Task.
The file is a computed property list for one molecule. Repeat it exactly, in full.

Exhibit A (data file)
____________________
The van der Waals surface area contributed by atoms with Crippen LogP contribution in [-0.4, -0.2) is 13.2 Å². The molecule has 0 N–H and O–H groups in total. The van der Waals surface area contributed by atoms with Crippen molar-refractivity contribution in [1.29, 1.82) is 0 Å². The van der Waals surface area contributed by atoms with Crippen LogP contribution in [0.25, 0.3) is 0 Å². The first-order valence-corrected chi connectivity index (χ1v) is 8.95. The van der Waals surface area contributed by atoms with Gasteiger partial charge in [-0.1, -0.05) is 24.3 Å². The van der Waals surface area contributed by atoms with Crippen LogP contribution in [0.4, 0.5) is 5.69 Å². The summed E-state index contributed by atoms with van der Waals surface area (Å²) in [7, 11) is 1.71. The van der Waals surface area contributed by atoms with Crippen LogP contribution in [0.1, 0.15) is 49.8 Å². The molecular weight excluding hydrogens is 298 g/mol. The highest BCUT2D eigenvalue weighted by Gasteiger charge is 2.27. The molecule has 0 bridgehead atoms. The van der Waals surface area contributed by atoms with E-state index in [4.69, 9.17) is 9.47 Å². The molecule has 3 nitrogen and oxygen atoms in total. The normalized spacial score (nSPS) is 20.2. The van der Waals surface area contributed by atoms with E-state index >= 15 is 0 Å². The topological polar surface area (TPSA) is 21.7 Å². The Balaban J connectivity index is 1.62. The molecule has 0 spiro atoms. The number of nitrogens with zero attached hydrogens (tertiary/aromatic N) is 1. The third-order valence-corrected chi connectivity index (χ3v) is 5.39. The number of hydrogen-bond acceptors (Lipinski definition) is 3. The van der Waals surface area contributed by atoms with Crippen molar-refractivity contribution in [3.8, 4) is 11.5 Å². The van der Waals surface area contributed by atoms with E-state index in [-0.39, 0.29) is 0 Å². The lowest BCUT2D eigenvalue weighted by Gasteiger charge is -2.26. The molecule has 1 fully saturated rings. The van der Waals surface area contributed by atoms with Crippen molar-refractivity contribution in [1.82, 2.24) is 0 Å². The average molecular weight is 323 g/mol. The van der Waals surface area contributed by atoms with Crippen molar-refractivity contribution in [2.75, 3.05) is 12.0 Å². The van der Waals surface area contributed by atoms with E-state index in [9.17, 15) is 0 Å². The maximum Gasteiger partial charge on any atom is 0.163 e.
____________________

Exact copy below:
The van der Waals surface area contributed by atoms with Crippen LogP contribution in [-0.4, -0.2) is 13.2 Å². The molecule has 0 N–H and O–H groups in total. The van der Waals surface area contributed by atoms with Crippen molar-refractivity contribution in [1.29, 1.82) is 0 Å². The van der Waals surface area contributed by atoms with Crippen LogP contribution in [0.25, 0.3) is 0 Å². The first-order valence-corrected chi connectivity index (χ1v) is 8.95. The van der Waals surface area contributed by atoms with Gasteiger partial charge in [-0.1, -0.05) is 24.3 Å². The van der Waals surface area contributed by atoms with Crippen LogP contribution in [0.4, 0.5) is 5.69 Å². The summed E-state index contributed by atoms with van der Waals surface area (Å²) in [7, 11) is 1.71. The van der Waals surface area contributed by atoms with Crippen LogP contribution in [0.1, 0.15) is 49.8 Å². The molecular weight excluding hydrogens is 298 g/mol. The highest BCUT2D eigenvalue weighted by Gasteiger charge is 2.27. The molecule has 0 bridgehead atoms. The van der Waals surface area contributed by atoms with E-state index in [4.69, 9.17) is 9.47 Å². The molecule has 3 nitrogen and oxygen atoms in total. The normalized spacial score (nSPS) is 20.2. The van der Waals surface area contributed by atoms with E-state index >= 15 is 0 Å². The topological polar surface area (TPSA) is 21.7 Å². The Balaban J connectivity index is 1.62. The molecule has 0 spiro atoms. The number of nitrogens with zero attached hydrogens (tertiary/aromatic N) is 1. The third-order valence-corrected chi connectivity index (χ3v) is 5.39. The number of hydrogen-bond acceptors (Lipinski definition) is 3. The van der Waals surface area contributed by atoms with Crippen molar-refractivity contribution in [3.8, 4) is 11.5 Å². The van der Waals surface area contributed by atoms with E-state index in [-0.39, 0.29) is 0 Å². The lowest BCUT2D eigenvalue weighted by Gasteiger charge is -2.26. The molecule has 1 fully saturated rings. The van der Waals surface area contributed by atoms with Crippen molar-refractivity contribution in [1.82, 2.24) is 0 Å². The average molecular weight is 323 g/mol. The van der Waals surface area contributed by atoms with Crippen molar-refractivity contribution in [2.75, 3.05) is 12.0 Å². The van der Waals surface area contributed by atoms with E-state index in [9.17, 15) is 0 Å². The maximum Gasteiger partial charge on any atom is 0.163 e.